Album Review

The Greenhornes, '★★★★'

November 8, 2010

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It’s been eight years since these Ohio-spawned rockers released an album. Members Jack Lawrence and Patrick Keeler have been busy working in side projects with White Stripes leader Jack White including the Raconteurs, Loretta Lynn’s “Van Lear Rose,’’ and, in Lawrence’s case, the Dead Weather. But the band is returning with a splash, cheekily titling its fourth album “.’’ A title like that is winkingly begging for either vehement agreement or haughty contrarianism but you’ll find neither here. We don’t do star ratings, but we would give “’’ three-and-a-half. It is an exceedingly agreeable collection of ultra-catchy garage-pop complete with slash-and-burn guitars, wheedling psychedelic organs, gauzy ballads, dollops of Motown stomp, and loads of love laments both despairing and fidgety. The Greenhornes lovingly meld the sounds of forebears like the Kinks, Beatles, Zombies, Yardbirds, Who, and less famous “Nuggets’’-era heroes into a snazzy set full of snap, airy harmonies, and spindly, economical guitar solos. Songs like “Left the World Behind’’ — all thrust, momentum, and desperation — the offhanded ambler “Get Me Out of Here,’’ and the wildly percussive “Cave Drawings’’ exude a fun trapped-in-amber charm. SARAH RODMAN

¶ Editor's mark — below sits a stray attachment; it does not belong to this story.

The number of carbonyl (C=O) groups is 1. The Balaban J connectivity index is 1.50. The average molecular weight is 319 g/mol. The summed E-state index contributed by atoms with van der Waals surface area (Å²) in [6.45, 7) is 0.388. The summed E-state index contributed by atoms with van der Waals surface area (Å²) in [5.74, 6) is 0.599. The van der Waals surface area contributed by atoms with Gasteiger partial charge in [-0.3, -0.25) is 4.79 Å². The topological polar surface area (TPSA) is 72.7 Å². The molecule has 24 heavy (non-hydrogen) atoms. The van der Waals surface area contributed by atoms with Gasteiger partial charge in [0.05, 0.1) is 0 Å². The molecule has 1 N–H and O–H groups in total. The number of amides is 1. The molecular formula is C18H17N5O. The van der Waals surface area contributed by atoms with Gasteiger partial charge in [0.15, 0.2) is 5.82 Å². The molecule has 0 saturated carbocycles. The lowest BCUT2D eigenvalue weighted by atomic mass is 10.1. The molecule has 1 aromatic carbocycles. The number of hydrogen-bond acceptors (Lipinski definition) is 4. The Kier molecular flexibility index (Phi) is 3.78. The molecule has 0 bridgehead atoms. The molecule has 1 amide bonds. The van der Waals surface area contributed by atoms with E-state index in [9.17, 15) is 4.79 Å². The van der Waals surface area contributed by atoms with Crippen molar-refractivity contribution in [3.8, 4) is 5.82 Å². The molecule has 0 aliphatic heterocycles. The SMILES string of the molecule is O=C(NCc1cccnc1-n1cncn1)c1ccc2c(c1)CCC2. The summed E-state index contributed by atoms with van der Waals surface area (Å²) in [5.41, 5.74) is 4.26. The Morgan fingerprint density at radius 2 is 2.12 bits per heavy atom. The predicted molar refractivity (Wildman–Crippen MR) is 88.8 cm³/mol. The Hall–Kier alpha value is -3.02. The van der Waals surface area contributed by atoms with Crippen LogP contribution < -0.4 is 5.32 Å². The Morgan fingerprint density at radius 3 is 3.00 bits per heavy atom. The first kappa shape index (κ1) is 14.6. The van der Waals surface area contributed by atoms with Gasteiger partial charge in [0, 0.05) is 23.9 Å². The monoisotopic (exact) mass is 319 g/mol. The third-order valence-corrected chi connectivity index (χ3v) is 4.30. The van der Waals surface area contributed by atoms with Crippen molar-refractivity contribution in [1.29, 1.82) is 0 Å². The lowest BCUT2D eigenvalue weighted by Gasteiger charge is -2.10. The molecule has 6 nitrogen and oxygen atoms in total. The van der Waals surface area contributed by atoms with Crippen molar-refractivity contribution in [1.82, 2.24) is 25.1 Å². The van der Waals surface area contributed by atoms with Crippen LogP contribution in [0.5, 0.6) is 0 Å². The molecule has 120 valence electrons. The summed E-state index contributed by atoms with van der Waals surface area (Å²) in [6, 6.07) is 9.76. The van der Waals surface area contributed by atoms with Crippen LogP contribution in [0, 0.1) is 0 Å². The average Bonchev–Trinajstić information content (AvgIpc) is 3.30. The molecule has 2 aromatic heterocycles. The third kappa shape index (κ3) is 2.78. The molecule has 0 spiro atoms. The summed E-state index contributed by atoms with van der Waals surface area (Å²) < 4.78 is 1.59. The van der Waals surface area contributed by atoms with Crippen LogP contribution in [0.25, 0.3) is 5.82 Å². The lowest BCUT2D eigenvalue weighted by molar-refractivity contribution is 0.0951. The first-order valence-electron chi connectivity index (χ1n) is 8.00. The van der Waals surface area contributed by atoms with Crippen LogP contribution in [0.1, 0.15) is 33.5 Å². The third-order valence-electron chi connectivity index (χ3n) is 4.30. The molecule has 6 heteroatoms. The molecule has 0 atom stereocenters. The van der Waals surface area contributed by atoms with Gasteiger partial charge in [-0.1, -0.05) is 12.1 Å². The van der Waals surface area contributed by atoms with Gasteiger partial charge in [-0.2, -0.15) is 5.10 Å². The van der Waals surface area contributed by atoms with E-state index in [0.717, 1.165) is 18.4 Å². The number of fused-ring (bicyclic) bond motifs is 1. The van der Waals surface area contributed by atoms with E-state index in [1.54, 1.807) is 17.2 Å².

ESSENTIAL “Cave Drawings’’